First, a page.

Finite fibres

Suppose that f : X —> Y is a morphism of projective varieties and y is a point of Y such that there are only finitely many points x_1, …, x_r in X mapping to y. Then there exists an affine open neighborhood V of y in Y such that f^{-1}(V) —> V is finite.

How do you prove this? Here is a fun argument. First you prove that f is a projective morphism, and hence we can generalize the statement to arbitrary projective morphism. This is good because then we can localize on Y and reach the situation where Y is affine. In this case X is quasi-projective and we can find an affine open U of X containing x_1, …, x_r, see Lemma Tag 01ZY. Then f(X \ U) is closed and does not contain y. Hence we can find a principal open V of Y such that f^{-1}(V) \subset U. In particular f^{-1}(V) = U ∩ f^{-1}(V) is a principal open of U, whence affine. Now f^{-1}(V) —> V is a projective morphism of affines. There is a cute argument proving that a universally closed morphism of affines is an integral morphism, see Lemma Tag 01WM. Finally, an integral morphism of finite type is finite.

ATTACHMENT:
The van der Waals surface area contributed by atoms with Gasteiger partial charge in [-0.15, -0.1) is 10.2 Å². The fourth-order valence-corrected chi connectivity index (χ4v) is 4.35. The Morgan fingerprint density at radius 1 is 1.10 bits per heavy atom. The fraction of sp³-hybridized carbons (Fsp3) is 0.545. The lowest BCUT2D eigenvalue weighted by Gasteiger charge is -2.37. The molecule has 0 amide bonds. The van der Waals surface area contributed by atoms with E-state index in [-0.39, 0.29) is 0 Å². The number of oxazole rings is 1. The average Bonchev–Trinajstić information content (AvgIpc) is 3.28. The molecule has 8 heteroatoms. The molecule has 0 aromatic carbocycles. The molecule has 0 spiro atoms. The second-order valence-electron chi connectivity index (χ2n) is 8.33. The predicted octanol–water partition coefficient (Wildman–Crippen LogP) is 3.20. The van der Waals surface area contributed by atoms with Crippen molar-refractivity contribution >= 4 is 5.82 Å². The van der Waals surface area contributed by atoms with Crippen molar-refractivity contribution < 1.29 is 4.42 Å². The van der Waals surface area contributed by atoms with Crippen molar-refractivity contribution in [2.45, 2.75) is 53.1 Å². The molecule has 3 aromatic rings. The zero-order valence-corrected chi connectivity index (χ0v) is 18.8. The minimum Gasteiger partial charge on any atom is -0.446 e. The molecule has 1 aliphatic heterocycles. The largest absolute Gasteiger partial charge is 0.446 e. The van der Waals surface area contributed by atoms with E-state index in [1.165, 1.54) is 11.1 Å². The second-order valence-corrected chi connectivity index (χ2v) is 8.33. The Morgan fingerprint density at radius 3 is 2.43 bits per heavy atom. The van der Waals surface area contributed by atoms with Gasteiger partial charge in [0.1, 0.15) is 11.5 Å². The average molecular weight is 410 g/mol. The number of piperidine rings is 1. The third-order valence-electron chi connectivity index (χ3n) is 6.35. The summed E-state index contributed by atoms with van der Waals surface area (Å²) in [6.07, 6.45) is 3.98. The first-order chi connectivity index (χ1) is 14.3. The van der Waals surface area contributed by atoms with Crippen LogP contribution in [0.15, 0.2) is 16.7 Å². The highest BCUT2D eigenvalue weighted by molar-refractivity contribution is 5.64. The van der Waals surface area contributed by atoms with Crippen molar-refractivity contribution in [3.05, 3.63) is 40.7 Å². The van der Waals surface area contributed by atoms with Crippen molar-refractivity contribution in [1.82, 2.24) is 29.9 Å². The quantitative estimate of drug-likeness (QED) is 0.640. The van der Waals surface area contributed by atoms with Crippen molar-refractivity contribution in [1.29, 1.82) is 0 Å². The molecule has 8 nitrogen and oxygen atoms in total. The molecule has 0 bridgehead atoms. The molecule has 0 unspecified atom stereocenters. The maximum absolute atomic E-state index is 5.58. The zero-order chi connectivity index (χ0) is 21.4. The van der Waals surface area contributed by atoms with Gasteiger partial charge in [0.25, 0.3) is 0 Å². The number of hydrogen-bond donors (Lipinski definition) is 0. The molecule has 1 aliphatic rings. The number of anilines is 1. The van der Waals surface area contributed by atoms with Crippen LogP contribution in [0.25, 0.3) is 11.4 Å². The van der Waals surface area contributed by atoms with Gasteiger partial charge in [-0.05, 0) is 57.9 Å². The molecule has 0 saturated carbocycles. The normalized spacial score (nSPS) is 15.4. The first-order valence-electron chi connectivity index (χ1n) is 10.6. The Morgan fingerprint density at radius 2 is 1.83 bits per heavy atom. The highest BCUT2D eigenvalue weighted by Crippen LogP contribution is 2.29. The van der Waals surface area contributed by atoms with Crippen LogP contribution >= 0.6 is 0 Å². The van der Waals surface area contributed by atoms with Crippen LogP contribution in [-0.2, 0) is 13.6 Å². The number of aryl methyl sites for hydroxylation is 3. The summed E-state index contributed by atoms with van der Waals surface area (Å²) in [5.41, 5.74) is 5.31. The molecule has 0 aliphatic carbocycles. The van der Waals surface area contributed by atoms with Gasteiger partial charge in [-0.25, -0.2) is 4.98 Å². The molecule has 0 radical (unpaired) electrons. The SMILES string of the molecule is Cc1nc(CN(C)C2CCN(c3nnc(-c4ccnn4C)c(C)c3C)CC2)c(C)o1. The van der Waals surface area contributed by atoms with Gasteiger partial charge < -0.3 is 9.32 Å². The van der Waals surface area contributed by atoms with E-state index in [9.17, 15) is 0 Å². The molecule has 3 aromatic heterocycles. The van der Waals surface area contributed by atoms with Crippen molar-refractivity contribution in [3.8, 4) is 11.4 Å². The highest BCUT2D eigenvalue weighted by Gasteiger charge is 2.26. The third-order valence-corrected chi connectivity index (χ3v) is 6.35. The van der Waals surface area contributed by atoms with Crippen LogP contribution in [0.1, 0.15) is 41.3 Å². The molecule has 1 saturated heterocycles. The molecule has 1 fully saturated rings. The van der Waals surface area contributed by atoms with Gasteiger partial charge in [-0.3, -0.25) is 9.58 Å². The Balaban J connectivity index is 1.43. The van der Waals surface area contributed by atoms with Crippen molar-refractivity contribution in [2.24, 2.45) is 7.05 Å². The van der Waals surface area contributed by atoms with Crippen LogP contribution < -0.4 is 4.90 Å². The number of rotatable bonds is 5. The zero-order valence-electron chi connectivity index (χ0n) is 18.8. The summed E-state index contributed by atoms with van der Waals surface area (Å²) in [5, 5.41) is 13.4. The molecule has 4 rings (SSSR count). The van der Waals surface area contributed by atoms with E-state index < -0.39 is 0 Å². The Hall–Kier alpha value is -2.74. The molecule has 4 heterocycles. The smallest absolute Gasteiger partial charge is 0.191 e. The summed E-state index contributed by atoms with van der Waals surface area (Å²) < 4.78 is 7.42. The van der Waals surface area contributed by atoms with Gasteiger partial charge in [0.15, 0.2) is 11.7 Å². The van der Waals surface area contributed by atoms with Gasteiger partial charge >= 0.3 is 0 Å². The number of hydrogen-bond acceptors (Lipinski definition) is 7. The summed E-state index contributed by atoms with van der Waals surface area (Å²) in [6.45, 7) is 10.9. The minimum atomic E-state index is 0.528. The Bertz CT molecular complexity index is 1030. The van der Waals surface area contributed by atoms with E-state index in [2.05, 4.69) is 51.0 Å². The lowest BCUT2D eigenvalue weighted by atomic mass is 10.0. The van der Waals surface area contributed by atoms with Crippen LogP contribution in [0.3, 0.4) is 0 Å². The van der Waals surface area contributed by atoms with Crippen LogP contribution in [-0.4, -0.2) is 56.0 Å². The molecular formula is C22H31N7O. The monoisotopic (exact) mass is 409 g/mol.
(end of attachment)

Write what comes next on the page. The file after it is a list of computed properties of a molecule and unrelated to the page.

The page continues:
Of course, the same thing is true for proper morphisms… see Lemma Tag 02UP.